Citi has created an application that uses blockchain to execute foreign exchange (FX) trades.
The new tool, announced Wednesday (Nov. 14), employs blockchain infrastructure to price and perform bilateral spot FX trades, and was developed for the Monetary Authority of Singapore’s (MAS) Project Guardian, a collaborative initiative by the MAS and the financial industry.
The application, thus far not available to clients, tested trades involving the U.S. dollar and Singapore’s dollar, though the underlying solution “could be used for any fiat currency pair,” Citi said in a news release.
“Citi’s on-chain solution provides real-time streaming of price quotes while recording trade executions on a blockchain, which supports the immutable, cryptographically secure record-keeping of trade data,” the release said.
“At the same time, allowing for compliance and conformity with institutional practices and where applicable regulatory requirements, with only counterparties to a quote or trade having access to the underlying trade details,” the release added.
Shobhit Maini, Citi’s co-head of digital assets for markets, noted that although blockchains have shown promise in streamlining post-trade processes, the bank’s goal “is to drive improvement at all stages of the trade life cycle, including pre-trade and execution.”
“Developing user-friendly institutional grade execution is key to future scalability,” said Blue Macellari, head of digital asset strategy at T. Rowe Price. “This application is an important first step towards unlocking the value of a full end-to-end blockchain based trading lifecycle.”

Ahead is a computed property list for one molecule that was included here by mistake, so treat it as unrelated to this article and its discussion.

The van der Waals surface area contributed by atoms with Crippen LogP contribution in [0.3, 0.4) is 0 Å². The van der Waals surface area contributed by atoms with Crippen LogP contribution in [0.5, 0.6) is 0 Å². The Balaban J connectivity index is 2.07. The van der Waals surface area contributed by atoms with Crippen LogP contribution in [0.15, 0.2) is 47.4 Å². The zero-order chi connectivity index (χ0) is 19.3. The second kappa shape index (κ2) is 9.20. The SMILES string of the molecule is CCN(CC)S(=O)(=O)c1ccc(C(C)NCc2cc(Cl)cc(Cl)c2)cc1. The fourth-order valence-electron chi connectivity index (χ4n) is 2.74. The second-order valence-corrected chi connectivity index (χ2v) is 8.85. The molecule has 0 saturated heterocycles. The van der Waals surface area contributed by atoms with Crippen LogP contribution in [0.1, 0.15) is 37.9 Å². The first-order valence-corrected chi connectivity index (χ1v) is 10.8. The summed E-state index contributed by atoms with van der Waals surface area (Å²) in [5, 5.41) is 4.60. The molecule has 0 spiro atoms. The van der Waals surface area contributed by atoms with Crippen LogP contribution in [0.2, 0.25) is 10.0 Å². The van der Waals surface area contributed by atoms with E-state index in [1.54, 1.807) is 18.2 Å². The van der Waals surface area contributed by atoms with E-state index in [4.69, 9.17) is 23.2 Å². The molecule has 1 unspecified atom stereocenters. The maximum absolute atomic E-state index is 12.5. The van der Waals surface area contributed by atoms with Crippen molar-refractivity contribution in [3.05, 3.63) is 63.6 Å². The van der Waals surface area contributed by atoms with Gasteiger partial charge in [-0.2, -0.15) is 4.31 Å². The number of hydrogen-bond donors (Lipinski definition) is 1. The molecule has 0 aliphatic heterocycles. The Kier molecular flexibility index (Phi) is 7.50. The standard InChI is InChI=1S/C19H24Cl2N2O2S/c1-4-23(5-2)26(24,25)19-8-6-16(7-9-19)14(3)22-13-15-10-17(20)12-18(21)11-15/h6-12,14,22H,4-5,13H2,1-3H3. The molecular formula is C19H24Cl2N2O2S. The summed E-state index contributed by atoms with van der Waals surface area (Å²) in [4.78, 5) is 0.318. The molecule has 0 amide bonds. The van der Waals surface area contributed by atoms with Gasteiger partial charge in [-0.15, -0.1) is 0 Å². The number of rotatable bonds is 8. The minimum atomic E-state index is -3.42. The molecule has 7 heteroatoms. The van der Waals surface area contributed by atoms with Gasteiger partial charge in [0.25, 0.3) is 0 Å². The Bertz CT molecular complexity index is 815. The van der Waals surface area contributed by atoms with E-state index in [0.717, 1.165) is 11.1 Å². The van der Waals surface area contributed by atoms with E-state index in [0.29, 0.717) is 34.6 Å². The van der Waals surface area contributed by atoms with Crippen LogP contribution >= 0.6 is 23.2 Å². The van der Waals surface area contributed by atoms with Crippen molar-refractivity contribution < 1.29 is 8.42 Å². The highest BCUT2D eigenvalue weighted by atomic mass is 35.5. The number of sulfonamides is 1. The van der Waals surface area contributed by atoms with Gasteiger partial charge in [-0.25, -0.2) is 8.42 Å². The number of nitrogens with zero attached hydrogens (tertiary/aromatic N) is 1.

Project Guardian follows another initiative the MAS took part in recently, dubbed Project Mariana. Working with the Bank for International Settlements (BIS) and central banks of Switzerland and France, the groups announced last month that they had completed a test of wholesale CBDCs (wCBDCs) — with a focus on FX.
In a paper detailing its findings, the BIS and the central banks stated that the benefits of CBDCs “include supporting simple and automated execution of FX transactions, providing options to broaden the range of currencies, eliminating settlement risk and enabling transparency.”
As noted here in October, PYMNTS Intelligence has shown that 27% of small- to medium-sized businesses (SMBs) view the complexity of cross-border payments as a roadblock to their ability to grow, while just 23% of SMBs said their current cross-border payment solutions were very or extremely satisfactory.
“That leaves three-quarters of respondents noting that the solutions they have in place fall short in terms of what they need to manage their business’ cross-market flows,” PYMNTS wrote.